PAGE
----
Naked ban at Holkham beach lifted

Naked News - Officials told naturists they must cover up on the sands at Holkham, north Norfolk, after complaints that it had become 'a haven for swingers and perverts'.

The beauty spot featured in Shakespeare in Love and was the setting for the final scene of the Oscar winning film where Gwyneth Paltrow walks along the beach after surviving a shipwreck.

Naturists were banned from the beach after locals complained about people having sex and propositioning others

Nudists were warned they faced arrest and prosecution if they got undressed on the beach which attracts around 500,000 visitors every year.

'We are confident that by following best practice any remaining problems can be resolved. We hope that it is all behind us now.'

He added: 'A lot of naturists were extremely angry and upset when the ban was put in place but there is no reason why it should happen again.

'That part of the beach has been used by naturists for as long as anyone can remember and we are working very hard to ensure it stays that way.'

The ban on nudism in the dunes, which are owned and managed by Holkham Estate, and on all land above mean high water, will still be enforced.

The beach and dunes form part of the Holkham National Nature Reserve which is also managed by the Holkham Estate.

The ban came after a Facebook campaign was launched in the summer of 2010 to crackdown on sex pests roaming the sands. Locals have complained about people having sex in public and propositioning beach-goers.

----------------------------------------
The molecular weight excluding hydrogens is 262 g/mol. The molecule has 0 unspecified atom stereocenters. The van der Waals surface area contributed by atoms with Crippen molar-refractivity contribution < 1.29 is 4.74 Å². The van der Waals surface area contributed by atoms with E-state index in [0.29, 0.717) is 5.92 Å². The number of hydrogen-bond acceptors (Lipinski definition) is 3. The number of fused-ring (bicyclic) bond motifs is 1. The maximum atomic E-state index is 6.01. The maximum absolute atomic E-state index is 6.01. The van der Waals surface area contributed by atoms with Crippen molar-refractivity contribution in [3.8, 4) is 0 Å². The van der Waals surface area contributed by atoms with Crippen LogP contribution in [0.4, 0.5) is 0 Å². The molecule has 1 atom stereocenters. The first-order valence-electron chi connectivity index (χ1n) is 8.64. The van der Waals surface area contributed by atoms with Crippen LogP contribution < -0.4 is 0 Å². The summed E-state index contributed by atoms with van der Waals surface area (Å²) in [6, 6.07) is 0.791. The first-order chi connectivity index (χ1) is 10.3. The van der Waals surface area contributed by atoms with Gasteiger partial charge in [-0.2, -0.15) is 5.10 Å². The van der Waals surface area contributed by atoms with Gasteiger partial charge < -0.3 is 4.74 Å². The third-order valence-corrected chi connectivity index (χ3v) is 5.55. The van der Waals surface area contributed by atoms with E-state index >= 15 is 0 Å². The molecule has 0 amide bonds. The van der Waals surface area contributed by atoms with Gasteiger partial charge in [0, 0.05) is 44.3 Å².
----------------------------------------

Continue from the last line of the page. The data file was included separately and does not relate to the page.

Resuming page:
One campaigner wrote in August 2010: 'My last three visits to the beach have seen me propositioned twice.

'I've witnessed gay sex in the sand dunes and men walking around "playing". I've reported this to the wardens and local PCSO but nothing has been done.

'The beach used to be a lovely place to go but now it's just a haven for swingers and perverts who won't take no for an answer.'

David Horton-Fawkes, estates director at the Holkham Estate, said: 'We are aware that the Crown Estate has reversed its decision about nudism on the beach following the threat of judicial review by a small group of naturists.

'Until now the ban on nudism had stopped the illegal activity that has plagued the beach.

'We can only hope that this decision does not re-open the door to those who have ruined this part of the Nature Reserve for the vast majority of beach users.'

He added: 'The ban on nudism on Estate land remains in place because we believe it is important to safeguard our staff and visitors.

'Our team will continue to work closely with the Crown Estate, the police and Natural England to uphold the interests of the majority of people who visit the beach.'

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